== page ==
Review: The Tree of Life (2011)

People have labeled Terrence Malick’s The Tree of Life a “love it or hate it” kind of movie.  To them I ask, what is there to hate?  Certainly Tree of Life is a divisive film, but the only people it should divide are serious filmgoers from the casual or the lazy.  If you only want to be entertained, if the only movie you have been looking forward to this summer is Transformers: Dark of the Moon, then do not see this movie, because it will not entertain you.  Actually, you will probably hate it.  I also openly admit that this movie will not suit the taste of every serious movie watcher.  Not everyone has to laud The Tree of Life as a masterpiece.  Criticisms should be voiced, annoyances allowed.  I honestly believe, though, that no true lover of film should hate this movie outright.  When we cinephiles regularly berate Hollywood for producing swill, should we not celebrate a big-budget studio film that is so bravely beautiful and unconventional?  Should we not applaud Malick’s daring and ambition to tackle the big questions? I find it difficult to process and analyse this film after only one viewing, so I am simply going to give you my first impressions and some later thoughts, and urge you to see it for yourself.  The film is both intimate and incredibly vast.  It follows the life of one boy against the backdrop of the life of the universe.  We meet the adult Jack (Sean Penn), who still grieves and ponders the death of his brother, but Malick focuses on the childhood years of young Jack (Hunter McCracken) in 1950s suburban Texas, and how the boy deals with the opposing influences of his parents (Brad Pitt and Jessica Chastain).  His father is stern and willful, but his mother is kind and gracious.  As we watch the life of the boy unfold—more often viewing the world from Jack’s perspective actually—Malick also shows us the creation of the cosmos, the evolution of organisms in the primordial waters, dinosaurs in prehistoric forests, and other wonders.  As Malick’s stunning vision expands and contracts, moving back and forth from the microcosmic to the macrocosmic, we witness the pain and beauty of life.

The film opens with a quotation from the Book of Job: “Where were you when I laid the foundation of the earth . . . when the morning stars sang together and all the heavenly beings shouted for joy?” (NRSV 38.4,7).  Then we see what I presume to be a fireball of radiation, the Big Bang (“‘Let there be light’; and there was light”).  The Book of Job tells the story of a righteous man who suffers for no apparent reason.  After Job and his friends complain enough, God shows up in a whirlwind and basically says, “Who are you to question me?”  The theme of the Book of Job, the question of why good people suffer, is central to The Tree of Life, as Jack’s family grapples with the death of one of his brothers.  In the passage that Malick quotes, God is speaking to Job.  Interestingly, God avoids answering Job’s questions directly, and instead poses his own rhetorical questions, reminding Job of his place in the universe.  But, in the quoted passage, God also reminds Job of the beauty of the universe.  What is Malick suggesting?  That we cannot understand life?  That we should not try to?  That we are just an infinitesimal piece of the big picture, but that that picture is beautiful?  Wouldn’t that make us beautiful too? (I’m still working out how to fit Job into the film’s discussion of nature and grace.)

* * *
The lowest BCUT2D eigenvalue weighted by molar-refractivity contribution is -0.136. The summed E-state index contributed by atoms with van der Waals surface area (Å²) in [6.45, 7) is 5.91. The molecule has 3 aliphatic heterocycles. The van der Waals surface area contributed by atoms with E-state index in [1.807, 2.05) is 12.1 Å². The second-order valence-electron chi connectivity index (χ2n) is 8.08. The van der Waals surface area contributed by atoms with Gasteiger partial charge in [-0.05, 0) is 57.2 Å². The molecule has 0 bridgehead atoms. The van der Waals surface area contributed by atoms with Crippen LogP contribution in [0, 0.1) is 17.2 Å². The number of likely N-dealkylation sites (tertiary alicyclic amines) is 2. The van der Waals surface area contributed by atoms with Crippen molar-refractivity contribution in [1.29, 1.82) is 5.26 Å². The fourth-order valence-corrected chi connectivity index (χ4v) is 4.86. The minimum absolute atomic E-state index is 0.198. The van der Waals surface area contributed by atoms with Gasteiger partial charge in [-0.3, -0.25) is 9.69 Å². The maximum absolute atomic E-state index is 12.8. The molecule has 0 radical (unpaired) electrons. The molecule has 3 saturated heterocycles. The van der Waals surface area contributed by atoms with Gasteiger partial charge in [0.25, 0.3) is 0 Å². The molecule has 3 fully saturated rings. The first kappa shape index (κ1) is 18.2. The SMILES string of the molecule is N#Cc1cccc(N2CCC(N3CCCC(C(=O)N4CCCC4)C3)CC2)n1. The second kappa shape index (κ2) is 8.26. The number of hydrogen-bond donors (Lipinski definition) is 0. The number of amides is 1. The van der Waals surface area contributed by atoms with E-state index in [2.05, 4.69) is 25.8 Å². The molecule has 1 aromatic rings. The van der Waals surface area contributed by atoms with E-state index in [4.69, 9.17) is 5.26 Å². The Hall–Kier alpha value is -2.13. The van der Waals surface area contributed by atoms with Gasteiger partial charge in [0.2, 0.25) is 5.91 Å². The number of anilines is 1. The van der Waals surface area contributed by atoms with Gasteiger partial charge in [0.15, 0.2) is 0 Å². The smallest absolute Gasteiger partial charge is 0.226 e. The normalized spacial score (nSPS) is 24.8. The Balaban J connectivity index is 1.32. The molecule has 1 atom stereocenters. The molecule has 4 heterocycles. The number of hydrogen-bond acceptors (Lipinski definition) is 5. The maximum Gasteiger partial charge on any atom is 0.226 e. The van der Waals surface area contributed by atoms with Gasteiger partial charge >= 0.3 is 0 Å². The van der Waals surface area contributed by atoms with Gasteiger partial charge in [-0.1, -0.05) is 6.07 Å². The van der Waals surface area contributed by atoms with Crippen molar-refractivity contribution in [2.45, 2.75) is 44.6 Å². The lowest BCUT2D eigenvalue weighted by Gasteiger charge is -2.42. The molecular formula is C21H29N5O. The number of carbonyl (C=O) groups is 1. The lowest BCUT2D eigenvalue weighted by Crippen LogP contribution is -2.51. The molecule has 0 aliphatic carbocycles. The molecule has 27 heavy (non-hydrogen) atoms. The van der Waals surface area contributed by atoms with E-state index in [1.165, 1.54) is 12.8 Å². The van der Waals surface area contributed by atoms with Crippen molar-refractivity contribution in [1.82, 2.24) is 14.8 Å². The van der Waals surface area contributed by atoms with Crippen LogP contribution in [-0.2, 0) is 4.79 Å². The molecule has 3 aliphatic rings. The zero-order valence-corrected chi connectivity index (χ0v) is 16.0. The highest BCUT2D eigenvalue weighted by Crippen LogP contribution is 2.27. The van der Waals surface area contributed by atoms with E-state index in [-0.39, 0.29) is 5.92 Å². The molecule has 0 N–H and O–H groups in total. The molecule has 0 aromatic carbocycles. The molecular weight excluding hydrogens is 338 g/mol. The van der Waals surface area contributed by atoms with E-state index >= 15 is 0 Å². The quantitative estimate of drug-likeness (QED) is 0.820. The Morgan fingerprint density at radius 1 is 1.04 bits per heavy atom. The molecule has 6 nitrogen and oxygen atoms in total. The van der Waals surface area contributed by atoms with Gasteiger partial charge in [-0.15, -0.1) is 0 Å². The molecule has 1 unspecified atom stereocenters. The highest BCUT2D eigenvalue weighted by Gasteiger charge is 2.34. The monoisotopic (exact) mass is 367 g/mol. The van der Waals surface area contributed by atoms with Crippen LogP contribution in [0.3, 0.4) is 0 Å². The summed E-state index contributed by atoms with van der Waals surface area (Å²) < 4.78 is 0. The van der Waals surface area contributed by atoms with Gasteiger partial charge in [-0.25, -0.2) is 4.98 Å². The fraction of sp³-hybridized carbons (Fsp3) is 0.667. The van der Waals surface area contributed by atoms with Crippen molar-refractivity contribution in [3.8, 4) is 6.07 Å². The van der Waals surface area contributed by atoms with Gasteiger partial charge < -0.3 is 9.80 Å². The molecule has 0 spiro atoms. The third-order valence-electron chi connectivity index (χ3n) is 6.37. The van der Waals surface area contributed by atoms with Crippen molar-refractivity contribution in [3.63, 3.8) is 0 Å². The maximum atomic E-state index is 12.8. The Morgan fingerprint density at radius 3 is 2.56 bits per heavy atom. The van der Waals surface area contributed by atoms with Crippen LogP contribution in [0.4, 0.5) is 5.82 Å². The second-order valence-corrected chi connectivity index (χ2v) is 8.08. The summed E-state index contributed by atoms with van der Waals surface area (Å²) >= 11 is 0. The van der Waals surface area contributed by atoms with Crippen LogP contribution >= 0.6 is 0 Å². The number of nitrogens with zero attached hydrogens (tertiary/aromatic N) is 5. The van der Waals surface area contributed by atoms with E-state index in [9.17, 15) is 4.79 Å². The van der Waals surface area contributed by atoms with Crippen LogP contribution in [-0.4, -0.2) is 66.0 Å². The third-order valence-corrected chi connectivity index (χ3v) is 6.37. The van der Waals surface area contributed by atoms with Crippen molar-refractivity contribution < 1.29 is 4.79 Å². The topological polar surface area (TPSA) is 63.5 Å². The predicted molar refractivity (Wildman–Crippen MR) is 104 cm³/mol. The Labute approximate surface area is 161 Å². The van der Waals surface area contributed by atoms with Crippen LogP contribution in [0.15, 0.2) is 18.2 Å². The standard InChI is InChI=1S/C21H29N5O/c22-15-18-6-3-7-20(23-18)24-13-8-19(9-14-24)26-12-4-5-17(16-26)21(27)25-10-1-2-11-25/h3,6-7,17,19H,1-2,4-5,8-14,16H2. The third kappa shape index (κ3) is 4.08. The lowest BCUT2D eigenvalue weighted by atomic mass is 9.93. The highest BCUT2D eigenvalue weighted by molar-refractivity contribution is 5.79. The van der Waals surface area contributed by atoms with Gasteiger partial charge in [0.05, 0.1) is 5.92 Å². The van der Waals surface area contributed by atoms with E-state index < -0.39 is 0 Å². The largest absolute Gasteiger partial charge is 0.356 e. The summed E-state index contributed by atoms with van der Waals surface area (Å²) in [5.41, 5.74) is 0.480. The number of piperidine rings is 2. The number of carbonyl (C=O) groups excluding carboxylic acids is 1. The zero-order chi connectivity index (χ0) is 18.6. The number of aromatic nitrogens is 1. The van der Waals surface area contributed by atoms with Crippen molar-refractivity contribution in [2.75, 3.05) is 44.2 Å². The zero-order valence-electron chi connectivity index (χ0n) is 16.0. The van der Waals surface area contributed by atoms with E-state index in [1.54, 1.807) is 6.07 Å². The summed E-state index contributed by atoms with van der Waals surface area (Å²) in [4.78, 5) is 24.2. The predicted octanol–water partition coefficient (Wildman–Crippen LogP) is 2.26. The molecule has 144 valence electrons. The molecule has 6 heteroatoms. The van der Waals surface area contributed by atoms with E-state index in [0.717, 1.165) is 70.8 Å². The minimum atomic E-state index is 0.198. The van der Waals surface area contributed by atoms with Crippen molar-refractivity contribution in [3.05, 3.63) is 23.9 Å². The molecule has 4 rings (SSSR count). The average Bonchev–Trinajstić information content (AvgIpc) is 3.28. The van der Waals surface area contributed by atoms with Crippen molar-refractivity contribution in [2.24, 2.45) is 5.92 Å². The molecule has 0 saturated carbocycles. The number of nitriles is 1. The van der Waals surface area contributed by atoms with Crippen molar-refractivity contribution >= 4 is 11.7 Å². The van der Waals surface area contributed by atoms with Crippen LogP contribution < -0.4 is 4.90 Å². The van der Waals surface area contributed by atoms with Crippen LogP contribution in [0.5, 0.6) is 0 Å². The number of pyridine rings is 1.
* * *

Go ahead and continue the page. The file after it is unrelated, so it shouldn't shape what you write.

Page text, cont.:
In essence the film is a poem not a narrative.  If we keep this in mind, it explains the incoherent plot yet comprehensible themes, not to mention why so many in the audience seemed bothered by the structure.  How many people do you know who read poetry?  This film is not confusing in the same way that Mulholland Dr. is.  The Tree of Life is not surreal; it does not try to represent the unconscious.  Malick chooses his symbols.  Malick and his team of editors consciously create visual metaphors by juxtaposing shots and scenes in order to say something.  Terrence Malick has carefully crafted a poetic film, or a cinematic poem, of astonishing beauty and staggering depth.

The Tree of Life explores the macrocosm of the universe and the microcosm of a human life, and the ideas of nature and grace.  That much I am sure of.  I still have so many questions though.  Is the nature-grace dichotomy ultimately upheld or dismantled?  Is that re-occurring image of swirling water a shot of a wave from under the water?  What does the field of sunflowers at the end mean?

What do you think?

9 out of 10

The Tree of Life (USA, 2011)

Written and directed by Terrence Malick; starring Brad Pitt, Jessica Chastain, Sean Penn, and Hunter McCracken.